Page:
Frey syndrome: treatment with type A botulinum toxin.

Department of Maxillofacial Surgery, University of Bonn, Bonn, Germany.
Cancer (Impact Factor: 4.9). 11/2000; 89(8):1659-63.
Source: PubMed

ABSTRACT Frey syndrome was first described by Baillarger in 1853. Frey provided a detailed analysis and description as "auriculotemporal syndrome" in 1923. According to the literature, even the most recent therapeutic measures described for the treatment of patients with Frey syndrome have little chance of success and a high incidence of side effects. Thus, a type of treatment is desirable that can suppress the symptoms of Frey syndrome and can offer a good success rate, minimum invasiveness, and few side effects.
The experience of the authors and data from the literature confirmed the efficacy of type A botulinum toxin treatment for patients with Frey syndrome up to a maximum observation period of 3 years.
In the current study, seven patients with severe, symptomatic Frey syndrome after parotidectomy were treated successfully with type A botulinum toxin.
The method of local, intracutaneous treatment with type A botulinum toxin for patients with Frey syndrome is effective, virtually side-effect free, and minimally invasive.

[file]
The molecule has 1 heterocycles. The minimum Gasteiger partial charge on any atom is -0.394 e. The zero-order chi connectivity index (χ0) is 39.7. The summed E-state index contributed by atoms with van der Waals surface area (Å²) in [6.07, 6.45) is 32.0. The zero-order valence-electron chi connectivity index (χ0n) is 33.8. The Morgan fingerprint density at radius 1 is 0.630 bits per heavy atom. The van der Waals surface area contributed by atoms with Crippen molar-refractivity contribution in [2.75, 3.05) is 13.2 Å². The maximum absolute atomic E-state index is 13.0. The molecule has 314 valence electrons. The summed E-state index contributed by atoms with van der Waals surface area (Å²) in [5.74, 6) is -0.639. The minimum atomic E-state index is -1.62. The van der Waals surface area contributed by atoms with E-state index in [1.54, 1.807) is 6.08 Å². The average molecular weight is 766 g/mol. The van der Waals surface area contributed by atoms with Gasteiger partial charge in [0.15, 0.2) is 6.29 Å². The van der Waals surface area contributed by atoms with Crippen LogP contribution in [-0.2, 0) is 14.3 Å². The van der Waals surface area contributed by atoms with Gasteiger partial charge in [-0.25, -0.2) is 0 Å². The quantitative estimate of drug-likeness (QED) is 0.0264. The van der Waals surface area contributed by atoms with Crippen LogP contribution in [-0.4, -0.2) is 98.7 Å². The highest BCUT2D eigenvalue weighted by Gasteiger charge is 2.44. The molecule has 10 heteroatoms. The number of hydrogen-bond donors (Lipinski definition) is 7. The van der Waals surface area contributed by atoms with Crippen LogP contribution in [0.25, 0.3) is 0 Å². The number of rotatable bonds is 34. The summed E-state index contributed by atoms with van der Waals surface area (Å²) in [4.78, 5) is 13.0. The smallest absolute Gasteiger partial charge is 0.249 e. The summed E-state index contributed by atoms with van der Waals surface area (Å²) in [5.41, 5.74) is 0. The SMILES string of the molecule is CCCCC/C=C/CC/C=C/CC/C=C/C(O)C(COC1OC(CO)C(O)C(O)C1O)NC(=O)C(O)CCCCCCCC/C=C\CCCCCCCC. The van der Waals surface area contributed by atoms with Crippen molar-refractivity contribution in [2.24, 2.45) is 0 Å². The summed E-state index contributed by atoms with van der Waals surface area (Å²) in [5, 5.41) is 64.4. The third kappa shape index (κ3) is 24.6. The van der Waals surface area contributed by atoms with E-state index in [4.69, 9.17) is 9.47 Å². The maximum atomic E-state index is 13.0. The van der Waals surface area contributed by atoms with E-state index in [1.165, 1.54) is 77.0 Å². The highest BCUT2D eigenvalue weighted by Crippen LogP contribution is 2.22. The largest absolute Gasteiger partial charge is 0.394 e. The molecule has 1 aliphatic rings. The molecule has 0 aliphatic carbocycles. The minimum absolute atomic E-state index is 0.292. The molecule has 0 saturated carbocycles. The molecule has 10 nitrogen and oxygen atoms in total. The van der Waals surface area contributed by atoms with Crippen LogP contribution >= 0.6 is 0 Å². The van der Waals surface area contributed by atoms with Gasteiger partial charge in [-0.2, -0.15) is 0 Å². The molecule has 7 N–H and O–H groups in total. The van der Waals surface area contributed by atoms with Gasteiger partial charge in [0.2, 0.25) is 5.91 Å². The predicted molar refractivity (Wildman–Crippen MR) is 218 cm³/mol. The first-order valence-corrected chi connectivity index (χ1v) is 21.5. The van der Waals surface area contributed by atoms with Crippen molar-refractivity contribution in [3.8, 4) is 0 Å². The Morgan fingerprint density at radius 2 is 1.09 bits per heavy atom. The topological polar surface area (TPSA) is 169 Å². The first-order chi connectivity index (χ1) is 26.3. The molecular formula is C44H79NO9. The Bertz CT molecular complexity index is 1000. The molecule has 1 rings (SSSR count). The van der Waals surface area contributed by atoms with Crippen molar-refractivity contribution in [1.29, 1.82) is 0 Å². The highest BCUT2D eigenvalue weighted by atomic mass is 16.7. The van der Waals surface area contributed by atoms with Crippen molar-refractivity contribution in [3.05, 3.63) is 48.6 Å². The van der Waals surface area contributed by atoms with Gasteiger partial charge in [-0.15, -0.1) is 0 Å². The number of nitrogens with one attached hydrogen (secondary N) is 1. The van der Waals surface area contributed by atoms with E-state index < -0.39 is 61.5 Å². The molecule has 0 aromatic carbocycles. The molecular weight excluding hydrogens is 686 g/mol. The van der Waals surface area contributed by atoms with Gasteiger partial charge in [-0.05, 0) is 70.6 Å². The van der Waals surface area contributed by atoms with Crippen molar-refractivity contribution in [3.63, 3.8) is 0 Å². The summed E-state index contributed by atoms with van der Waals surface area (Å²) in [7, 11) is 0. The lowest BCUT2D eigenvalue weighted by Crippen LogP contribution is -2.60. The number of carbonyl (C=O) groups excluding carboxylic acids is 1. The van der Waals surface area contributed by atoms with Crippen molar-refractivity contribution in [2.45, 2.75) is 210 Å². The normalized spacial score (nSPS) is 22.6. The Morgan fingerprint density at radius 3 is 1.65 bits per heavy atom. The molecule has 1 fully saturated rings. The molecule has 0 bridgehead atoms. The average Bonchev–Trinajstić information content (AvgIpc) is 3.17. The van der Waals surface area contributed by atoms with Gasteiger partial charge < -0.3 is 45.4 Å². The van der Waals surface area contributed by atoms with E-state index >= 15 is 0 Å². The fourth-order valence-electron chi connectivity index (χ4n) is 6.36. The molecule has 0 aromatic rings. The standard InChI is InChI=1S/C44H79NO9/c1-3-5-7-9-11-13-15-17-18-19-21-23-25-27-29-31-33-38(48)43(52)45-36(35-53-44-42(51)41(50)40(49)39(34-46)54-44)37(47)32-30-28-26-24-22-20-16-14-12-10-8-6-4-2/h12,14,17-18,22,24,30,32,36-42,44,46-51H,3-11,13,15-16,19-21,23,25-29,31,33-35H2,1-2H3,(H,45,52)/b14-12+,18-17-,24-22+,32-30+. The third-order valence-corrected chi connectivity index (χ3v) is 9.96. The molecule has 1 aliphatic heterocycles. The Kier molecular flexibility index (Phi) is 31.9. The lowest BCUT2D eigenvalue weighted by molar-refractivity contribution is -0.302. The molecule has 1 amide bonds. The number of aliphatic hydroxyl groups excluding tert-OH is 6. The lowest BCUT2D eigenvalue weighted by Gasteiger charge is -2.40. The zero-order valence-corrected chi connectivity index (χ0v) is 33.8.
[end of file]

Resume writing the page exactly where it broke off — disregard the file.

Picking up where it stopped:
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    ABSTRACT: The aim of this study was to evaluate the effects of sternocleidomastoid (SCM) muscle flap on preventing Frey’s syndrome by using, Galvanic skin responses (GSR). Fourty-three patients who underwent superficial parotidectomy were randomly divided into two groups and their GSR were recorded. SCM muscle flap was applied over the surgical area only in one group. Six months after the surgery, GSRs were remeasured. In addition, the patients completed a questionnaire regarding their complaints about clinical Frey’s syndrome. Four patients had symptoms of clinical Frey’s syndrome. Postoperative GSR measurements revealed no significant difference between two sides in flap group (p = 0.426) but higher in without flap group (p = 0.003). The patients with clinical Frey syndrome had significantly higher GSR values than the remaining patients. The SCM muscle flap was an effective method in preventing Frey’s syndrome. Moreover, GSR test was highly sensitive and specific for diagnosis.
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